Trading your student loan for a better deal can save you money. It can also buy you some time to focus on higher-interest loans. You might want to consider it if you have strong credit, a high-paying job and multiple high-interest loans.
But the right choice is different for everyone. You can learn more about how you can benefit by reading our guide to student loan refinancing.
7. Pay attention to variable rates.
When the economy is doing well, variable interest rates often increase — making both your monthly repayments and total loan cost more expensive.
If you have both fixed- and variable-rate private student loans, consider whether the Federal Reserve has plans to increase rates. If so, you might want to pay off your variable-rate loans first.
8. Find a debt repayment strategy.
Short on time to sit down and really crunch the numbers? You might want to use a debt repayment strategy instead, such as one of these popular methods:
- Debt avalanche. This method involves paying off your high-interest loans first. It might save you the most and get you out of debt faster if your loans are around the same size.
- Debt snowball. This method involves paying off your smallest loans first. It gives you quick wins and can make your debt more manageable, though you might save less.
Not sure which to choose? Read our article on debt avalanche versus debt snowball methods to help you decide — or opt for a combination of the two.
9. Consider your cosigner.
While paying off loans with a cosigner first might not save you the most, you still might want to give them extra attention. If your cosigner is thinking about taking on debt of their own — whether applying for a mortgage, car loan or new credit card — lessening their debt load can help them qualify for more competitive rates. You can also look into applying for cosigner release if it’s an option.
Compare student loan refinancing offers
Refinancing your student loans could help manage payments by grouping them all into one new loan. It could save money on interest for private student loans, but consider whether it makes sense for your federal loans.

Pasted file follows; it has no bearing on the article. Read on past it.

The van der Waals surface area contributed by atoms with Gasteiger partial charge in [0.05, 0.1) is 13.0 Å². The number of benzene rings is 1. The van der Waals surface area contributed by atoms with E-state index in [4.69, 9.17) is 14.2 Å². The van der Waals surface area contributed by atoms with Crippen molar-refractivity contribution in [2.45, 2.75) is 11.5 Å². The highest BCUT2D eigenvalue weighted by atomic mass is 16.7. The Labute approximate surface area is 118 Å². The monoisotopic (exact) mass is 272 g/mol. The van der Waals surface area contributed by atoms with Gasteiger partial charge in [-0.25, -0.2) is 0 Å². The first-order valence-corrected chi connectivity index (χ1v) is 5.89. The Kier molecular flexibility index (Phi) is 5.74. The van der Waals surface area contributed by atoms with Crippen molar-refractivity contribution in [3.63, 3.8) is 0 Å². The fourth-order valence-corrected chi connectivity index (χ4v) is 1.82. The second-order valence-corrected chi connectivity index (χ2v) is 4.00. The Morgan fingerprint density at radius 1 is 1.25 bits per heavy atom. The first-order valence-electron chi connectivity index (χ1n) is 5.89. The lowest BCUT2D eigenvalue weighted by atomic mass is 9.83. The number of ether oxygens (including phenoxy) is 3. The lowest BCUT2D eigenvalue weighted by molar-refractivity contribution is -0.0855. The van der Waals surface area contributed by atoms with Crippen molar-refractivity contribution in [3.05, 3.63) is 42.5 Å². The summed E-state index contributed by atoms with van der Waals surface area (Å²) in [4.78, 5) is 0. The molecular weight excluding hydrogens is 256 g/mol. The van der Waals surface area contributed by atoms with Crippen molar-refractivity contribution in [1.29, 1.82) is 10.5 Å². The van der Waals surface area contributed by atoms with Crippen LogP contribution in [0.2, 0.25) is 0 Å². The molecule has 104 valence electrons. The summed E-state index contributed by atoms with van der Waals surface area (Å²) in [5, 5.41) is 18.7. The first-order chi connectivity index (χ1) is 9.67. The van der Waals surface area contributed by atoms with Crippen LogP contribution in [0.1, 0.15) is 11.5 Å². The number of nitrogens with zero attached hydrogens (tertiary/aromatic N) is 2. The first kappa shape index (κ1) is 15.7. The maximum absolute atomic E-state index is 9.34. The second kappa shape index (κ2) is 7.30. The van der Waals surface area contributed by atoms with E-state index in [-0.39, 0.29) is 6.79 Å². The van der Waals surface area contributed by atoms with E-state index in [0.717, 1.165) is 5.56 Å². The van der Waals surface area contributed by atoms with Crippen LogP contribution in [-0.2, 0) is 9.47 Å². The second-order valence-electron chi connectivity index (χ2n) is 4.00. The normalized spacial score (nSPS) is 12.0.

Is paying off my student loans early the right choice for me?
Getting out of debt ahead of schedule might seem like a no-brainer. But there are situations where it might not be the best decision:
- You’re planning on applying for forgiveness. Paying off your student loans ahead of schedule when you’re set to apply for forgiveness might actually mean you’ll pay more.
- You’re struggling with credit card debt. Credit cards generally have much higher interest rates than student loans. If you have a choice between the two, consider focusing on your credit cards first.
- You don’t have an emergency fund. Financial experts recommend having three to six months saved up to cover personal expenses in the event that you lose your job, get into an accident or have another emergency — which could help prevent you from being late on debt repayments.
- You don’t have a retirement plan. Nearly half of millennials and even more Gen Xers are afraid they won’t have enough retirement funds, according to the 18th Annual Transamerica Retirement Survey. You might want to start putting your money toward a 401(k) or IRA instead.
Repaying your student loans ahead of time can help you save big on interest and shorten the path to debt freedom. But you can save even more if you have a well thought-out plan. Even if you’re struggling with repayments, paying it off strategically can save you in the long run.
Want to learn more about how repayments work? Read our guide to student loans.